Enough with the sugar coating we the people can handle the truth, unfortunately this does not seem to be the case. It is a power/money grab, we are the expendables and Jesus wept! This is a time of self examination and when it is all stripped away we find out what truly is important, God, family and the basics. We as a nation are so truly blessed and do not give it a second thought, our nation was highly blessed because we were founded on Christian principals, I believe the great I AM is giving us a big time out and if we as a nation do not repent and change our ways we will all slowly slip in to the abyss. So drop to your knees and pray, if you do not believe in god, he believes in you so quit being part of the problem and be part of the solution. Amen

    August 28th, 2010 at 4:18 am
  2. bob said:

    Thanks for this revealing expose’ on the reality facing millions in the USA and soon all over Europe as well.

    August 28th, 2010 at 8:35 am
  3. Karel Koning said:

    Hello;

    I’m from the Netherlands (Europe) and I don’t understand why is it that the (American) media do not show -as you mention- charts like the one above about ‘Average-Participation-Food Assistence’…??

    Isn’t it time to see the reality as it is…??

    August 29th, 2010 at 5:08 am
  4. Greenman said:

    It is a shame that things move so fast that except for the young and very fortunate there is a tall wall to climb to get to the top of the ladder of success.
    It is available however like 30 years ago for the first time in decades it has become harder to achieve.
    America has climbed wall of debt to look over the other side and learn that borrowed wealth has dragged society down to the point of waiting for liquidity to be affordable.
    You see it is available but no longer affordable as i think of the days i paid 81/2 percent for a mortgage and was glad to get it. Today the rates are under 4% and even with only a few years gone by from when many were making double and triple of what they make today did anyone save a nickel for a rainy day? No they took bankruptcy as a choice.
    I saved 5% of my income for decades very difficult when the money earned was so much less than today. I read people are saving what are you fooling me 11/2 or 2% that isn’t saving not when inflation is 3%.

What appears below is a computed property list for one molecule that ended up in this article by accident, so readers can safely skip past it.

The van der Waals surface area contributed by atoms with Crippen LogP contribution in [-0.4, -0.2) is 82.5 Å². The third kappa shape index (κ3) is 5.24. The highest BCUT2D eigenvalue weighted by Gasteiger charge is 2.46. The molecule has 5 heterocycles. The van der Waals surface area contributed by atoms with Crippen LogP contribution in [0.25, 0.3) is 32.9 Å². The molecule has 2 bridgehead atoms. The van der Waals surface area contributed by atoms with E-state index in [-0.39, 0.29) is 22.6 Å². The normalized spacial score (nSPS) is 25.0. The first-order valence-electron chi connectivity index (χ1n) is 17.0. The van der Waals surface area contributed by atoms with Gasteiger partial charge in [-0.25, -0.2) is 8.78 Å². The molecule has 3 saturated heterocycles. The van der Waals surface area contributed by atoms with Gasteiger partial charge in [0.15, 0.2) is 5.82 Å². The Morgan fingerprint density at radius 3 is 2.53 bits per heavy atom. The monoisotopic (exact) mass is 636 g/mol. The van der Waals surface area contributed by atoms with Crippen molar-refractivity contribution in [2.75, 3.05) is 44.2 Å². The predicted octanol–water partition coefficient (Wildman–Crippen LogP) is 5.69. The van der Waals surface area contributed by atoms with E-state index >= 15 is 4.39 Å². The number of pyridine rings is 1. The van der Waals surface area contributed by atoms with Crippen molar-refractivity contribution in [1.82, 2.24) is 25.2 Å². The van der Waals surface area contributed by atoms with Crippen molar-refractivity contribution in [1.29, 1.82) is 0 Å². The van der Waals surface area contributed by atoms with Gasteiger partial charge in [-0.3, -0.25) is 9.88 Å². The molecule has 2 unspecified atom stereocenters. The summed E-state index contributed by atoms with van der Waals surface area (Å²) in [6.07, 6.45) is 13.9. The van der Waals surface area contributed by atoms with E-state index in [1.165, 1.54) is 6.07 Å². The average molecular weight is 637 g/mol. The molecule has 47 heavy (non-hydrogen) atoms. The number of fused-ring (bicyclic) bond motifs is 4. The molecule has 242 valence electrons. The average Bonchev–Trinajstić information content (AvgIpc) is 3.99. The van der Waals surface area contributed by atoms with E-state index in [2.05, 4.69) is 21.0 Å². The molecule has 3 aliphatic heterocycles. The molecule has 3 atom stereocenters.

Remember in 1974 what inflation was?
    Well America better start and keep spending with earned money cash and not credit; otherwise we will be behind the 8 ball for a long time like near forever.
    Better a slow recovery that has a foundation than one built on credit borrowed at 14 to 20 percent.
    Sorry if you can’t buy that new cell phone every 2 years but who ever replaced their phones every 2 years in the past. I know everyone that made terrific money wants the gravy train back however those 50 to 80 dollar jobs won’t exist as we are have ourselves out of jobs by spoiled greed for decades. I don’t think they will post this because my fellow Americans don’t to read that they don’t want to sacrifice one bit.
    They don’t even want to be responsible for their own
    future. I feel for the folks I know in the mid-west that worked for a reasonable wage & now have found that the unaffordable luxury priced vehicles
    they depended on making for a living can;t be afforded by normal Americans at their current costs.
    Not when we keep factory pay wages unaffordable by the average American wage earner; that wants to buy the product. We have to loose weight America in many ways.
    Bless America & guide us through this to sensible salvation.

    August 30th, 2010 at 3:48 am
  5. Greenman said:

    We must teach our children values from hard work to not drinking and driving.

    August 30th, 2010 at 3:50 am
  6. M. Scholl said:

    Karel Koning:

    The reason why the American media has not published charts and other realities regarding our financial meltdown is because a President and Congress they want to protect occupies positions of power.

    Just wait until a Republican President and a conservative-leaning Congress are in power; you will see these charts and articles appear and increase.

    September 25th, 2010 at 3:25 pm
  7. R. Peice said:

    Really!!!!, it was the Republican President and Corporate Loving Congress(encouraging companies to ship jobs overseas, to appease their stockholders) that got us into this mess…..

    February 4th, 2011 at 3:58 am